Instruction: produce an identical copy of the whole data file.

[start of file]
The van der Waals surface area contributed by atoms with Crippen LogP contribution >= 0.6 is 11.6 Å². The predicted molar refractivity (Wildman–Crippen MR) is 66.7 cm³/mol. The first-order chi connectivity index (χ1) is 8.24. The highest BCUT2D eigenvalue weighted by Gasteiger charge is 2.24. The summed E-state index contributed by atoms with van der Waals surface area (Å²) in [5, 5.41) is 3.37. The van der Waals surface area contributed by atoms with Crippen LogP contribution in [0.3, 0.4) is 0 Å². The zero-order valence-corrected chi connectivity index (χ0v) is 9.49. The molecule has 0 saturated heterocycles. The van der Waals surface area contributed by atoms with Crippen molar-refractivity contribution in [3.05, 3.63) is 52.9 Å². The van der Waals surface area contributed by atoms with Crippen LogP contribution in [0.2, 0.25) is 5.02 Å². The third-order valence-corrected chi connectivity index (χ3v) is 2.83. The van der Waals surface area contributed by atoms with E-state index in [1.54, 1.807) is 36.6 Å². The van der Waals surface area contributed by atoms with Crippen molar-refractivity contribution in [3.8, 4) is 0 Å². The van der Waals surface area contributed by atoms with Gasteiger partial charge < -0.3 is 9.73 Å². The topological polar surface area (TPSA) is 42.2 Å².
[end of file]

The van der Waals surface area contributed by atoms with Crippen LogP contribution >= 0.6 is 11.6 Å². The predicted molar refractivity (Wildman–Crippen MR) is 66.7 cm³/mol. The first-order chi connectivity index (χ1) is 8.24. The highest BCUT2D eigenvalue weighted by Gasteiger charge is 2.24. The summed E-state index contributed by atoms with van der Waals surface area (Å²) in [5, 5.41) is 3.37. The van der Waals surface area contributed by atoms with Crippen LogP contribution in [0.3, 0.4) is 0 Å². The zero-order valence-corrected chi connectivity index (χ0v) is 9.49. The molecule has 0 saturated heterocycles. The van der Waals surface area contributed by atoms with Crippen molar-refractivity contribution in [3.05, 3.63) is 52.9 Å². The van der Waals surface area contributed by atoms with Crippen LogP contribution in [0.2, 0.25) is 5.02 Å². The third-order valence-corrected chi connectivity index (χ3v) is 2.83. The van der Waals surface area contributed by atoms with E-state index in [1.54, 1.807) is 36.6 Å². The van der Waals surface area contributed by atoms with Crippen molar-refractivity contribution in [3.8, 4) is 0 Å². The van der Waals surface area contributed by atoms with Gasteiger partial charge < -0.3 is 9.73 Å². The topological polar surface area (TPSA) is 42.2 Å².